[To M. B.] London, July, 1828.

Dear Cousin,

What you say in your letter respecting the spending of your first Sunday, I quite agree with. Unless there is an entire seeking of God and giving yourself up to that service, when thus separated from the public means, I know there will be nothing but death and confusion. If we through fear give way, and give that to man which so justly belongs to God, we shall find God will resent it, by hiding his face and making our path dark. I hope God will give you courage to spend your Sundays privately, in seeking him; wholly so.

I am truly grieved for Mrs. --, you see in her the lamentable effect of living without the means, and having no converse with lively christians. I hope the Lord will be pleased to direct you in your conduct and conversation with. Pray do not enter into contention; watch the death that such things bring into the soul. Let his conversation be ever so exciting, beg of God that your words may be few, and those few attended with godly fear, not mixed with wrath and bitterness, for that will not work the righteousness of God. If the poor man knew the plague of his own heart, he would gladly hear the tale of those who have had their plague healed. He will look upon us as enemies; whereas it is not in the power of a carnal man to wish so well to him, as we in the fear of God most earnestly desire.

I have had various exercises; a deal of death, a daily cross, and many, many petitions put up, that I might not be left to backslide and grow indifferent. How unprofitable is a dead soul! All that such speak is like the white of an egg. When the cross pinches hard, many petitions go up. This was my case yesterday; and in my pleadings and acknowledgements I found by the power of the Spirit, a perfect acceptance of the rod, and such repentance unto life as I cannot describe. I could not help saying, "Behold the goodness and severity of God" - severity against this evil heart of unbelief, but goodness and mercy towards that principle of divine life planted in the heart. Meditating on the deadness and darkness I felt the day before, and fearing and wondering how it would end, the Lord applied with great power and sweetness these words - " Be silent," O Earth, "and let the people renew their strength" [Zech ii. 13; Hab. ii. 20; Isa. xli. 1]. At first I did not quite understand it, though I received it with much sweetness upon my spirit; but I soon saw that God, by his Spirit, silenced in my heart all carnal-mindedness, and all that was earthly, sensual, and devilish; and instead thereof, peace, tranquillity, and godly sorrow flowed in. By this my strength was renewed, and my spirit greatly refreshed. I then soon found out the spiritual meaning of the words.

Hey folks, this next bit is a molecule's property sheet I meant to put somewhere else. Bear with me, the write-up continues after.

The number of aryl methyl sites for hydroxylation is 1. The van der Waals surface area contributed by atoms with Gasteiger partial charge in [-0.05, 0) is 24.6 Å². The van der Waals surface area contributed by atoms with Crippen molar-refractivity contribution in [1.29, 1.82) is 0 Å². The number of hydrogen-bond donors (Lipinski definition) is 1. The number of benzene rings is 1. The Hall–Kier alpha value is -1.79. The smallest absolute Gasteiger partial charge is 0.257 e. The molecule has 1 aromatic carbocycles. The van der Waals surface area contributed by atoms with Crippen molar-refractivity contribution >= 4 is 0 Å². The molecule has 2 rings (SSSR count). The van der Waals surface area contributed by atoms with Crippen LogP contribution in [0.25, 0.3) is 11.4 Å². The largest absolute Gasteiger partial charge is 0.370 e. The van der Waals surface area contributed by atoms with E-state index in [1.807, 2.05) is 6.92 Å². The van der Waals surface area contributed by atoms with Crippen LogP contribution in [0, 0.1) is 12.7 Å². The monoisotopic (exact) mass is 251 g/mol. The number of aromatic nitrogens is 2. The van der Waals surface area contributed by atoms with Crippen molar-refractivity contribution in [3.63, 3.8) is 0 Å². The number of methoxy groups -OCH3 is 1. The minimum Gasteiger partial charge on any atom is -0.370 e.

This morning at chapel, I found the text most precious, "I will instruct thee and teach thee in the way which thou shalt go," &c. [Psalm xxxii. 8-11]. The prayer was also very suitable to my wants and feeling of gratitude, and the whole a sweet anointing for my journey to morrow.

Yours &c. J. B.

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